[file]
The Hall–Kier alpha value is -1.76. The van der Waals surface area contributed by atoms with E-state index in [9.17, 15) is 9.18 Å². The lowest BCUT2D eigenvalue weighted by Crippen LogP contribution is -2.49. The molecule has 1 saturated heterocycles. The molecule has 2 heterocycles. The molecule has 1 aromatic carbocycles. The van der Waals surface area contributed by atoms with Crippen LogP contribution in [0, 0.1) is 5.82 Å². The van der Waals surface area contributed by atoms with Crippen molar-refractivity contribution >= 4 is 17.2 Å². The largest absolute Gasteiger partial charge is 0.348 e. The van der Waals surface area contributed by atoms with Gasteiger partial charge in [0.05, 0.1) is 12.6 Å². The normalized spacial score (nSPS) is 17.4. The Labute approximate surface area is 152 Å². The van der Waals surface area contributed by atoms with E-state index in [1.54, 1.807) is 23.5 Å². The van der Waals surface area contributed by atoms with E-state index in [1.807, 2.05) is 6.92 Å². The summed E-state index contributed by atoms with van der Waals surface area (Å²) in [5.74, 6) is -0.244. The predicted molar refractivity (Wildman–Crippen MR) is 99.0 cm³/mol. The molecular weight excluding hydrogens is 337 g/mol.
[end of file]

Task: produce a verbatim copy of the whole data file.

The Hall–Kier alpha value is -1.76. The van der Waals surface area contributed by atoms with E-state index in [9.17, 15) is 9.18 Å². The lowest BCUT2D eigenvalue weighted by Crippen LogP contribution is -2.49. The molecule has 1 saturated heterocycles. The molecule has 2 heterocycles. The molecule has 1 aromatic carbocycles. The van der Waals surface area contributed by atoms with Crippen LogP contribution in [0, 0.1) is 5.82 Å². The van der Waals surface area contributed by atoms with Crippen molar-refractivity contribution >= 4 is 17.2 Å². The largest absolute Gasteiger partial charge is 0.348 e. The van der Waals surface area contributed by atoms with Gasteiger partial charge in [0.05, 0.1) is 12.6 Å². The normalized spacial score (nSPS) is 17.4. The Labute approximate surface area is 152 Å². The van der Waals surface area contributed by atoms with E-state index in [1.54, 1.807) is 23.5 Å². The van der Waals surface area contributed by atoms with E-state index in [1.807, 2.05) is 6.92 Å². The summed E-state index contributed by atoms with van der Waals surface area (Å²) in [5.74, 6) is -0.244. The predicted molar refractivity (Wildman–Crippen MR) is 99.0 cm³/mol. The molecular weight excluding hydrogens is 337 g/mol.